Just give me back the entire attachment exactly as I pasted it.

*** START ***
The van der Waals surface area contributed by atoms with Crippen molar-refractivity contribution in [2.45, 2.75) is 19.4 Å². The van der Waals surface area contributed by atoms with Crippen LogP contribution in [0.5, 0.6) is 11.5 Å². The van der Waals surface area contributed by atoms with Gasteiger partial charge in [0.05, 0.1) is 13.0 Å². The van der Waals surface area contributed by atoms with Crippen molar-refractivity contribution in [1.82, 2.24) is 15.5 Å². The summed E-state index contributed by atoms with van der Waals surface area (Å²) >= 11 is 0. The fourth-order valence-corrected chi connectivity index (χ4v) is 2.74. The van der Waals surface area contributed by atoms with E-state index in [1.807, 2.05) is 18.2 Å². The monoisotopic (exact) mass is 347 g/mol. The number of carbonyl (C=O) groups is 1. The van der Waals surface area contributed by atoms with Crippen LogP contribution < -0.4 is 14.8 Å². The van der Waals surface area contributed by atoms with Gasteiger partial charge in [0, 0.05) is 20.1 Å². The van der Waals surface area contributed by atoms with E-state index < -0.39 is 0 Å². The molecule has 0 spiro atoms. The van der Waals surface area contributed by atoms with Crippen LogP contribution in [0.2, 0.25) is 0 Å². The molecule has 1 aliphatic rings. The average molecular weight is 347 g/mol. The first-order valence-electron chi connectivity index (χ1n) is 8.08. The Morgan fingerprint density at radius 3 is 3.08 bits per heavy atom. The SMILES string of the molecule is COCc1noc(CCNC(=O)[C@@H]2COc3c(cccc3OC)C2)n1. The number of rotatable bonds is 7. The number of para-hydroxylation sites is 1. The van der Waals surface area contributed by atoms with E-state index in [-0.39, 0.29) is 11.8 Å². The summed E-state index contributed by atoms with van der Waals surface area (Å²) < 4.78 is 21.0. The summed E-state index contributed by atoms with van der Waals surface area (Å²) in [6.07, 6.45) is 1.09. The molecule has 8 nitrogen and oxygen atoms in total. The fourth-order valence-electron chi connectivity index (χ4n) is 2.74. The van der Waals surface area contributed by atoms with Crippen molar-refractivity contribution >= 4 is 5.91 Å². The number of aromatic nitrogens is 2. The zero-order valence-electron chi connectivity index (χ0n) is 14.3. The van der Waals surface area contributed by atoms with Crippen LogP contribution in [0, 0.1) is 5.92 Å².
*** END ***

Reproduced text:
The van der Waals surface area contributed by atoms with Crippen molar-refractivity contribution in [2.45, 2.75) is 19.4 Å². The van der Waals surface area contributed by atoms with Crippen LogP contribution in [0.5, 0.6) is 11.5 Å². The van der Waals surface area contributed by atoms with Gasteiger partial charge in [0.05, 0.1) is 13.0 Å². The van der Waals surface area contributed by atoms with Crippen molar-refractivity contribution in [1.82, 2.24) is 15.5 Å². The summed E-state index contributed by atoms with van der Waals surface area (Å²) >= 11 is 0. The fourth-order valence-corrected chi connectivity index (χ4v) is 2.74. The van der Waals surface area contributed by atoms with E-state index in [1.807, 2.05) is 18.2 Å². The monoisotopic (exact) mass is 347 g/mol. The number of carbonyl (C=O) groups is 1. The van der Waals surface area contributed by atoms with Crippen LogP contribution < -0.4 is 14.8 Å². The van der Waals surface area contributed by atoms with Gasteiger partial charge in [0, 0.05) is 20.1 Å². The van der Waals surface area contributed by atoms with E-state index < -0.39 is 0 Å². The molecule has 0 spiro atoms. The van der Waals surface area contributed by atoms with Crippen LogP contribution in [0.2, 0.25) is 0 Å². The molecule has 1 aliphatic rings. The average molecular weight is 347 g/mol. The first-order valence-electron chi connectivity index (χ1n) is 8.08. The Morgan fingerprint density at radius 3 is 3.08 bits per heavy atom. The SMILES string of the molecule is COCc1noc(CCNC(=O)[C@@H]2COc3c(cccc3OC)C2)n1. The number of rotatable bonds is 7. The number of para-hydroxylation sites is 1. The van der Waals surface area contributed by atoms with E-state index in [-0.39, 0.29) is 11.8 Å². The summed E-state index contributed by atoms with van der Waals surface area (Å²) < 4.78 is 21.0. The summed E-state index contributed by atoms with van der Waals surface area (Å²) in [6.07, 6.45) is 1.09. The molecule has 8 nitrogen and oxygen atoms in total. The fourth-order valence-electron chi connectivity index (χ4n) is 2.74. The van der Waals surface area contributed by atoms with Crippen molar-refractivity contribution >= 4 is 5.91 Å². The number of aromatic nitrogens is 2. The zero-order valence-electron chi connectivity index (χ0n) is 14.3. The van der Waals surface area contributed by atoms with Crippen LogP contribution in [0, 0.1) is 5.92 Å².